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Plant: Vegan. Vegetarian. Asheville.

Vegetarian. Vegan. Do those words make you shudder? Does the thought of bacon being absent from your diet make you sad? Do you wonder how you would ever get enough to eat were you to convert? I think it is safe to say that many people have had these thoughts—including me. I am not a vegetarian. I am what you might call a flexitarian…although labeling is not something I prefer. Vegetables and grains are the focus of my diet with small portions of pasture-raised meats enjoyed throughout each month. I like bacon, but I love my veggies. I am a sucker for creative vegetable dishes, which is why I love to eat at Plant in Asheville.

We discovered Plant last summer. We were searching for restaurants that we had not previously visited. We wanted to enjoy the summer vegetable bounty in the area, and Plant seemed like the perfect place. It did not disappoint.

Nor did it disappoint during our second recent visit. The space is cozy and casual with an open kitchen. You can see Chef Jason Sellars at work creating dishes that are delectable and satisfying. The menu changes with the seasons to provide customers with the freshest ingredients. The flavor combinations are unexpected and genius.  

Our meal began with the Iron Skillet Olives. Warm marinated olives served in an adorable miniature cast iron skillet. Herbs, orange zest, and salty brine had me wondering, “WHY am I not doing this at home?” It was the perfect start to the meal. Then we split an order of the Baby Bok Choy with Ginger, Mint and Berbere. It literally blew my mind. The flavors were perfect together and really intensified the sweetness of the bok choy. My entrée was the Oyster Mushroom Apricot Adobo, which included a poblano stuffed tamale, sautéed spinach, olives, chil- cilantro mojo, pickled onion, and sour cream. Because they do not serve any animal products, the sour cream was made from non-dairy ingredients—and was amazing! Mark enjoyed the Red Curry Tofu. This dish was a lovely combination of jasmine rice/ kaffir lime cakes, teriyaki bok choy/ Thai basil, galangal-peanut curry, and arugula. Sadly, we were so stuffed after this great meal; we had no room for dessert this time.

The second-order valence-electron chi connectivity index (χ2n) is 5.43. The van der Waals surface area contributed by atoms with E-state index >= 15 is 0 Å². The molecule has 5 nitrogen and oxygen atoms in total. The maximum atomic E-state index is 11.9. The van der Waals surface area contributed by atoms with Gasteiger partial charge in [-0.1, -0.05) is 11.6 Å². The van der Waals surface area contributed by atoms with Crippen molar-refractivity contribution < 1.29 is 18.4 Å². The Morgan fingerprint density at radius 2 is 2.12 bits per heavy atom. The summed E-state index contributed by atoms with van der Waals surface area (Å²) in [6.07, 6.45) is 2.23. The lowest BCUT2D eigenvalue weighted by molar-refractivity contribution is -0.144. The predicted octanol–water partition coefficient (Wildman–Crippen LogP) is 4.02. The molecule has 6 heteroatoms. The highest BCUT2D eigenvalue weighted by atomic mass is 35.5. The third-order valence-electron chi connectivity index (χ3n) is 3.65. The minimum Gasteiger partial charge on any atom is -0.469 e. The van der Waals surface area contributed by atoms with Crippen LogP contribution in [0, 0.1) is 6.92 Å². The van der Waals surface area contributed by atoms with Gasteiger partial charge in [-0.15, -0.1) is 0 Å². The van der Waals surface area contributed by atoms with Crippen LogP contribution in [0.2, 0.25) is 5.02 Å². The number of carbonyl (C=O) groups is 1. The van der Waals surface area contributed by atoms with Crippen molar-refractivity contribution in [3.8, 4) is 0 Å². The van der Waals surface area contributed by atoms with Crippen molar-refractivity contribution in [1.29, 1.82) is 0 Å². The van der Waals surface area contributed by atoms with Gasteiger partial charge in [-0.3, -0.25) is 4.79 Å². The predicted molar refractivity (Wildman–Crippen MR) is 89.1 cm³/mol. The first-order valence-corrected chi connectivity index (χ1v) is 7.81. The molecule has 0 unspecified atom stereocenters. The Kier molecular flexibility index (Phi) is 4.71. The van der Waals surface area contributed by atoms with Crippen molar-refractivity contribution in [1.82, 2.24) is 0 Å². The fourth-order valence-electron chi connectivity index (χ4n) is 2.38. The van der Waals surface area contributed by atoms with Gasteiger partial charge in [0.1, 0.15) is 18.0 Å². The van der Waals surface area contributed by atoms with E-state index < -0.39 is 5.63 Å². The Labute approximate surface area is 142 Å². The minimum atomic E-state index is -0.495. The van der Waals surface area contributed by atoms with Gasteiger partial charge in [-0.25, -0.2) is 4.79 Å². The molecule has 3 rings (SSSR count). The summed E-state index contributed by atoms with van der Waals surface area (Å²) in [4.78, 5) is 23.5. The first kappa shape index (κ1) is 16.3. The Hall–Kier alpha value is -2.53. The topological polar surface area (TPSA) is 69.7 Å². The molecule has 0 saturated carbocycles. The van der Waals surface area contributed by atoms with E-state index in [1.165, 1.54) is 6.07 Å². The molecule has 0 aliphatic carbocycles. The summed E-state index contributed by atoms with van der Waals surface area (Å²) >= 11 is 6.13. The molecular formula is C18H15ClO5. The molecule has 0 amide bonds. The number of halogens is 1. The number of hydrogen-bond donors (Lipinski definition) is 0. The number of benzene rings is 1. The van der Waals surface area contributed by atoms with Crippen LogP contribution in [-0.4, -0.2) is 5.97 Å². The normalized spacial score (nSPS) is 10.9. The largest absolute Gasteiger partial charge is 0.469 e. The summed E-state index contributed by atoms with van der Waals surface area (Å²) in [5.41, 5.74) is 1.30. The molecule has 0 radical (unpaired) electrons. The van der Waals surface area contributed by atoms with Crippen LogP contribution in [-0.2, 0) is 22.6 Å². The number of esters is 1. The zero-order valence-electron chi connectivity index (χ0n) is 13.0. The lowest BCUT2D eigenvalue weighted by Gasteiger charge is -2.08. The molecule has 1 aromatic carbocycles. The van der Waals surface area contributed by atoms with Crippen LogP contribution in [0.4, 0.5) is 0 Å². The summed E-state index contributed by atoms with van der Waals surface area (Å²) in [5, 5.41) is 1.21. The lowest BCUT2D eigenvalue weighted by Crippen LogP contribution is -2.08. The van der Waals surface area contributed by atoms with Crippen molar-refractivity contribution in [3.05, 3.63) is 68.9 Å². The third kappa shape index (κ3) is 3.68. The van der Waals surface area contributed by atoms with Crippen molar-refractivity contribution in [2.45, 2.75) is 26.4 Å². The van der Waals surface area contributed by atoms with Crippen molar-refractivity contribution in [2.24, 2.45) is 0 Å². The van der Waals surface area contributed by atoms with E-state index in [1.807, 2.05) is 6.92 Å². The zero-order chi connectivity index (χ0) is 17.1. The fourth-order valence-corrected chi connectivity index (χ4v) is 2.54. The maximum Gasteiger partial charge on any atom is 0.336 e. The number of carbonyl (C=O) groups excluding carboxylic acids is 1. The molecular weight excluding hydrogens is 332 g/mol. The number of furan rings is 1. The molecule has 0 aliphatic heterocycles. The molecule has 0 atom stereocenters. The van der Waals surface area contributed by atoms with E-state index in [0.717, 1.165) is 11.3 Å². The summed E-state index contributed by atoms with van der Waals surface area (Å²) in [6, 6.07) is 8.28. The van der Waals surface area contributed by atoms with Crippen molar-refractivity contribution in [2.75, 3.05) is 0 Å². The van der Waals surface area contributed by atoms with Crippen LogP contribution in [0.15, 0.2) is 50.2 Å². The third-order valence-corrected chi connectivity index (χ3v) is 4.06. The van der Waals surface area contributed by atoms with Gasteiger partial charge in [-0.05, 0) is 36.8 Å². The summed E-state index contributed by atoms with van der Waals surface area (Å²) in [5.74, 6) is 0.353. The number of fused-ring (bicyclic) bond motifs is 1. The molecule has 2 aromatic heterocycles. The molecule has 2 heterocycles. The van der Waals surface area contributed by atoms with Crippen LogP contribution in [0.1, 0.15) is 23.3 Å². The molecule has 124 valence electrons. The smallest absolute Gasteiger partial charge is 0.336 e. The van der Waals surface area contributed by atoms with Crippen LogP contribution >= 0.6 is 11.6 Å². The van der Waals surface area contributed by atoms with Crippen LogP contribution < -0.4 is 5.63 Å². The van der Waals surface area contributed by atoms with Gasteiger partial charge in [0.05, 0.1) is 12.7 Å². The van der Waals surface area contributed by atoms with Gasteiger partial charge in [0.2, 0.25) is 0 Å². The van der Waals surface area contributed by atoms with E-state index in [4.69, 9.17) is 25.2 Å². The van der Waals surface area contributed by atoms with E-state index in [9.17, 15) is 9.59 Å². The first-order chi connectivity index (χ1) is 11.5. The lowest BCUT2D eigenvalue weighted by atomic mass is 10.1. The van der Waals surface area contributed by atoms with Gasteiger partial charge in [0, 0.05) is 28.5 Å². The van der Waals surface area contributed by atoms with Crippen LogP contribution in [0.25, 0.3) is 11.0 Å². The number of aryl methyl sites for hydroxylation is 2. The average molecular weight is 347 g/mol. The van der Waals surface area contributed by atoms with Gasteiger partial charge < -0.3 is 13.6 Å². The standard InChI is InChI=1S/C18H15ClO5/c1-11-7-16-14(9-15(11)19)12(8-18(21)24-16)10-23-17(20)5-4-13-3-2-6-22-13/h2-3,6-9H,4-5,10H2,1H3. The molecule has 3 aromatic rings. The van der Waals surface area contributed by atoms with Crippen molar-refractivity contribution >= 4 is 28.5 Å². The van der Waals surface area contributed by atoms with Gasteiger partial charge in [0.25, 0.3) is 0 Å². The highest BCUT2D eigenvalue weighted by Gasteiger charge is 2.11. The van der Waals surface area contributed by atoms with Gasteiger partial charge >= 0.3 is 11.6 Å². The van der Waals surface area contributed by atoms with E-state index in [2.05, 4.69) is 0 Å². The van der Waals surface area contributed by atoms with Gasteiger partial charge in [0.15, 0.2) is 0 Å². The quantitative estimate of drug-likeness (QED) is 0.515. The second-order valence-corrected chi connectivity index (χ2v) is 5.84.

Vegetarian. Vegan. I hope you will consider restaurants that use these words in their description.   Don’t be afraid. They are satisfying and delicious. I promise.

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Iron Skillet Olives

Iron Skillet Olives

Baby Boy Choy

Baby Boy Choy

Oyster Mushroom Apricot Adobo

Oyster Mushroom Apricot Adobo

Red Curry Tofu

Red Curry Tofu

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The Chef and the Farmer